Global e-books insight
By Alan Wallace
Published: Saturday, Oct. 27, 2012, 8:54 p.m.
Last week's official announcement of the iPad mini focused attention on the U.S. e-reading device market, but what about the global e-book market?
Providing insight earlier this month was Jo Henry, director of New Jersey-based Bowker Market Research, which does polling for publishers. Her opening keynote at Germany's Tools of Change Frankfurt conference on the eve of the annual Frankfurt Book Fair previewed the findings of Bowker's latest Global E-Book Monitor survey of 1,000 consumers in 10 countries.
The full report — a follow-up to a January survey — is due in November. Highlights of Henry's speech, according to Publishers Weekly:
• Emerging markets' growth is outpacing established markets'. For example: In India, 39 percent of respondents — up from 34 percent in the January survey — said they'd paid for an e-book or extract in the prior six months; the U.S. figure was 26 percent, up from 22 percent.
• About a third of respondents said they'd quit buying print books or were buying fewer.
• Most think e-books should cost about half what hardcover books cost, or about 80 percent of what paperbacks cost.
• About two-thirds said they'd never illegally download e-books.
The differing U.S. and India growth rates reflect the fact that the U.S. market — which has led the e-book revolution — has existed longer and thus is more mature than newer e-book markets elsewhere.
The findings on price and ongoing print purchases suggest that publishers would be wise to continue one of e-books' key attractions — lower prices — but must walk a fine pricing line if they want to keep selling print books, too.
And as for illegal downloading, the results could have been much worse for publishers. But with about a third of readers seemingly open to acquiring e-books illicitly, the industry still has much work to do in that area.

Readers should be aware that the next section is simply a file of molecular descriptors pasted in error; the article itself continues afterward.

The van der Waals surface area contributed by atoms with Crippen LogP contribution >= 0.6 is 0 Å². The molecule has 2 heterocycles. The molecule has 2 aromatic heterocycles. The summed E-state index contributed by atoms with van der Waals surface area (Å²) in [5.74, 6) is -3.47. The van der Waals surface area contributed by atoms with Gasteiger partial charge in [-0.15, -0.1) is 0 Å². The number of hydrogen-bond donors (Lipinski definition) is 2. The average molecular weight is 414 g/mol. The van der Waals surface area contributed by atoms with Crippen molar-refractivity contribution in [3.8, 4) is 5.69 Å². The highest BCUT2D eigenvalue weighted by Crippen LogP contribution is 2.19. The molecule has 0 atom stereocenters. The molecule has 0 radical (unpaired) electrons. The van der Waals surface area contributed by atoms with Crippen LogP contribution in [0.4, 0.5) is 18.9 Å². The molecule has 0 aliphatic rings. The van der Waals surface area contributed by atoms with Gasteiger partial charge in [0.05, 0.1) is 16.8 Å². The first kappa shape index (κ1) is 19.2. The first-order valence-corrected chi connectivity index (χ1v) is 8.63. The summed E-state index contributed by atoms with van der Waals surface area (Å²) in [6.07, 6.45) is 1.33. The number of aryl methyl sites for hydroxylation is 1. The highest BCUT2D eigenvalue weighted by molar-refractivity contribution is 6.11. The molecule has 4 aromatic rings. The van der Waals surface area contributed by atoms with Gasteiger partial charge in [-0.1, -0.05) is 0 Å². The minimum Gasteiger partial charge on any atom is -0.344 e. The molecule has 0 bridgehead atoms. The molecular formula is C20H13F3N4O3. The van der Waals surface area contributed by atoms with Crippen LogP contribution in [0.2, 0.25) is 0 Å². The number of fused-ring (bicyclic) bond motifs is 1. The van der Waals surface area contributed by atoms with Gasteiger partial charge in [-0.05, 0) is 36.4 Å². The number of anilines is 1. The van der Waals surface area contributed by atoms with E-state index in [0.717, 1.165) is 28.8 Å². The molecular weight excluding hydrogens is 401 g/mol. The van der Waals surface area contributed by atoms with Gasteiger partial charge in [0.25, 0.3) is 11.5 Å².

Entitlements, intelligence & invasions
New and upcoming titles of interest: “A Nation of Takers: America's Entitlement Epidemic” by Nicholas Eberstadt (Templeton Press) — An American Enterprise Institute demographics expert traces U.S. entitlement spending's growth from about a third of the federal budget in 1960 to about two-thirds today. He goes beyond numbers to examine what the publisher calls “the enormous economic and cultural costs of this epidemic” and its “very real, long-lasting, negative impact on the character of our citizens.” William A. Galston of the University of Maryland and the Brookings Institution, who's skeptical of linking government programs and dependence, and Yuval Levin of the Ethics and Public Policy Center, who contends dependence-related problems are even bigger than the author suggests, write responses.
“Mossad: The Greatest Missions of the Israeli Secret Service” by Michael Bar-Zohar and Nissim Mishal (Ecco) — A former Knesset member who wrote official biographies of David Ben-Gurion and Shimon Peres (Bar-Zohar) and a leading Israeli journalist (Mishal) lift the shroud of secrecy from key operations of Israel's Mossad intelligence service, widely seen as the world's best. Among the exploits that the authors recount are Mossad's capture of Adolf Eichmann, eradication of Black September, destruction of a Syrian nuclear facility and elimination of key Iranian nuclear scientists. It's the stuff of spy thrillers, but not fiction, making this book a source of insight into how Israel has succeeded in its ongoing struggle to survive in the Middle East.
“The Liberator: One World War II Soldier's 500-Day Odyssey from the Beaches of Sicily to the Gates of Dachau” (Crown) by Alex Kershaw — A best-selling World War II historian details the story of Felix Sparks, a U.S. Army second lieutenant who rose to colonel between the July 1943 Allied landing in Sicily and the May 1945 declaration of victory in Europe. This maverick 45th “Thunderbird” Division officer took part in amphibious invasions, bitter winter combat, the final hunt for Hitler and the liberation of Dachau. The publisher calls it “an ordeal that dwarfed, in drama and intensity, that of Dick Winters and his men in Band of Brothers, whose airborne troops were involved in just one invasion as opposed to the Thunderbirds' four.”
Alan Wallace is a Trib Total Media editorial page writer (412-320-7983 or email@example.com).
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